The first “Pass the Mic” focused on late-’70s R&B before he moved onto early hip-hop with the second volume. “I always knew that what I wanted to hone in on for ‘Volume Three’ was the R&B of particularly 1987 to 1992. It’s when hip-hop transformed R&B, and as a result of hip-hop transforming R&B, R&B transformed pop music and took over the pop charts. I grew up with that era and it became a huge part of who I became as a DJ. It’s always been a sure-shot party moment any time I touch on that era, whether it’s at Puffy’s birthday parties throughout the years, J.Lo’s birthdays throughout the years, Jay-Z and Beyonce’s birthdays throughout the years, or the White House parties I did for Obama.”
Although “the pandemic obviously changed how often I’ve been in front of a crowd,” he does have a fairly fresh example of how the music the stars will be reviving Tuesday night enlivens a gathering. “One of the last great parties I did was Puffy’s birthday, which he held about a month after his 50th birthday at his house here in L.A. And I remember my New Jack Swing set — and I say the term ‘New Jack Swing’ loosely; not everything fits perfectly into the phrase — and how Bobby Brown’s ‘Every Little Step’ and New Edition’s ‘If it Isn’t Love’ were the peak of that party, when the dance floor erupted. That’s what brought Beyonce and Jay Z to the dance floor. That’s what brought Puffy and Usher to the dance floor. People really hold this era to heart, and it’s not just people from hip-hop and R&B culture. These were pop smashes.”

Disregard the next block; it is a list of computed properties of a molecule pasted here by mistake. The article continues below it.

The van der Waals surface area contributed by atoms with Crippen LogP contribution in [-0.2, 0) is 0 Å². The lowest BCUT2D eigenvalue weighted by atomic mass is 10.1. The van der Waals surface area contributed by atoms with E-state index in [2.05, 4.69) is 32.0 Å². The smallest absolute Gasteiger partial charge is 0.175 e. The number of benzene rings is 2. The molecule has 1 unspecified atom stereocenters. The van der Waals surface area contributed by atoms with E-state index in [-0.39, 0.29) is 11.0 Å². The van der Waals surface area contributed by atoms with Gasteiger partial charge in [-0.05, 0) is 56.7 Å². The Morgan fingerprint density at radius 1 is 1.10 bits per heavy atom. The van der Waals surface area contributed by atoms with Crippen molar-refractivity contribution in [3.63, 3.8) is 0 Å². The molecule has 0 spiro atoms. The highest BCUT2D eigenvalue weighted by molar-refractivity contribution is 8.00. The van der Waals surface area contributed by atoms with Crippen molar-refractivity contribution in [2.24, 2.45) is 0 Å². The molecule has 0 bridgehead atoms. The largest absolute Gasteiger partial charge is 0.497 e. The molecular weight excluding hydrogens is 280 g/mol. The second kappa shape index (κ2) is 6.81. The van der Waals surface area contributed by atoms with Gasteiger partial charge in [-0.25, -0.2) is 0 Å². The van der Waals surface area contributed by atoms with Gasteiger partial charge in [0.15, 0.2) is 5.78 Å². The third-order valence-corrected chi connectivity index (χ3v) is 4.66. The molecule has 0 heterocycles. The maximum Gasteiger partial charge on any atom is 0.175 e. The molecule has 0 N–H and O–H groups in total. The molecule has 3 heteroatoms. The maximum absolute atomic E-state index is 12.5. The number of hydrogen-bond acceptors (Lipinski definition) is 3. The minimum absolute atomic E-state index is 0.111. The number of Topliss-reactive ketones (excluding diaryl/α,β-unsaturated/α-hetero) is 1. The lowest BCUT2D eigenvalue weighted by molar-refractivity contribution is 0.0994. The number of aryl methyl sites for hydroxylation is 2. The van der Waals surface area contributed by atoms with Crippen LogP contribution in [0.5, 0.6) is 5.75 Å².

He adds, “Another interesting thing about this era is that it was a big R&B group era. The last era we had seen like that prior was arguably 20 years earlier when it was like Temptations, Four Tops, O’Jays and the Jacksons, from ‘65 to ‘75. Then it took a break for a while. What I learned in ‘Volume 2’ is, when there’s a group, if the whole group wants to participate, it’s even more exciting — especially when you stagger their entrance onto the screen. If they both start singing at the beginning of verse one, you gotta bring them both on right away, but if one doesn’t sing till the chorus or the second half of the first verse, it builds the excitement every time someone comes on. Run and DMC didn’t come on together. Run came on. It’s ‘No way — Run!’ And then, ‘Oh, s—, DMC comes in with his verse!’ So I did that with a lot of groups on here, and a lot of them were women.”